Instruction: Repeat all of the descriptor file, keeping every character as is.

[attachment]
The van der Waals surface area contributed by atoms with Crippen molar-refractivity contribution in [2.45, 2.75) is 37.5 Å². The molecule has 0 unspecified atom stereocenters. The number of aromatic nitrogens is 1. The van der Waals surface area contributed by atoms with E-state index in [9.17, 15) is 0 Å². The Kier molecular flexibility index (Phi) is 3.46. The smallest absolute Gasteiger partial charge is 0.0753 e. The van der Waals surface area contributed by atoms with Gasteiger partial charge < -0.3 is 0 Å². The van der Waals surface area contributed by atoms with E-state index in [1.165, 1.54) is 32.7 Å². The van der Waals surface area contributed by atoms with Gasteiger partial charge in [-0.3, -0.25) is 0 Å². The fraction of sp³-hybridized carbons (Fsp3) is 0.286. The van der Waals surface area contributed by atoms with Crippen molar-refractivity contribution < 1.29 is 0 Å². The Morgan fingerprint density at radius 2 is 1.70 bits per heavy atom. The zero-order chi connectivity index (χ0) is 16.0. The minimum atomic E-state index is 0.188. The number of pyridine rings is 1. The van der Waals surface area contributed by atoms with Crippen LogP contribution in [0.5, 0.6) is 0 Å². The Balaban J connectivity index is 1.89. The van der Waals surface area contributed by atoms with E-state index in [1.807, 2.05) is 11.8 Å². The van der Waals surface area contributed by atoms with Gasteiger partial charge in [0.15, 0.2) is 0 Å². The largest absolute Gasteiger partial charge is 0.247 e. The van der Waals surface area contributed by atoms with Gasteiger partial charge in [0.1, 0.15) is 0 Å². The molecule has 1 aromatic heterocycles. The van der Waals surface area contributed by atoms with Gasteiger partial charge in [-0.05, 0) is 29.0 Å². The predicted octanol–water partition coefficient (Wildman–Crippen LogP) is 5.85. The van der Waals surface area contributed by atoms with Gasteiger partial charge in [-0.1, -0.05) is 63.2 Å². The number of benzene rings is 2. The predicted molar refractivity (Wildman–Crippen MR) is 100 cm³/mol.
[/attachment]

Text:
The van der Waals surface area contributed by atoms with Crippen molar-refractivity contribution in [2.45, 2.75) is 37.5 Å². The molecule has 0 unspecified atom stereocenters. The number of aromatic nitrogens is 1. The van der Waals surface area contributed by atoms with E-state index in [9.17, 15) is 0 Å². The Kier molecular flexibility index (Phi) is 3.46. The smallest absolute Gasteiger partial charge is 0.0753 e. The van der Waals surface area contributed by atoms with Gasteiger partial charge < -0.3 is 0 Å². The van der Waals surface area contributed by atoms with E-state index in [1.165, 1.54) is 32.7 Å². The van der Waals surface area contributed by atoms with Gasteiger partial charge in [-0.3, -0.25) is 0 Å². The fraction of sp³-hybridized carbons (Fsp3) is 0.286. The van der Waals surface area contributed by atoms with Crippen molar-refractivity contribution < 1.29 is 0 Å². The Morgan fingerprint density at radius 2 is 1.70 bits per heavy atom. The zero-order chi connectivity index (χ0) is 16.0. The minimum atomic E-state index is 0.188. The number of pyridine rings is 1. The van der Waals surface area contributed by atoms with Crippen LogP contribution in [0.5, 0.6) is 0 Å². The Balaban J connectivity index is 1.89. The van der Waals surface area contributed by atoms with E-state index in [1.807, 2.05) is 11.8 Å². The van der Waals surface area contributed by atoms with Gasteiger partial charge in [0.15, 0.2) is 0 Å². The largest absolute Gasteiger partial charge is 0.247 e. The van der Waals surface area contributed by atoms with Gasteiger partial charge in [0.1, 0.15) is 0 Å². The molecule has 1 aromatic heterocycles. The van der Waals surface area contributed by atoms with Gasteiger partial charge in [-0.05, 0) is 29.0 Å². The predicted octanol–water partition coefficient (Wildman–Crippen LogP) is 5.85. The van der Waals surface area contributed by atoms with Gasteiger partial charge in [-0.1, -0.05) is 63.2 Å². The number of benzene rings is 2. The predicted molar refractivity (Wildman–Crippen MR) is 100 cm³/mol.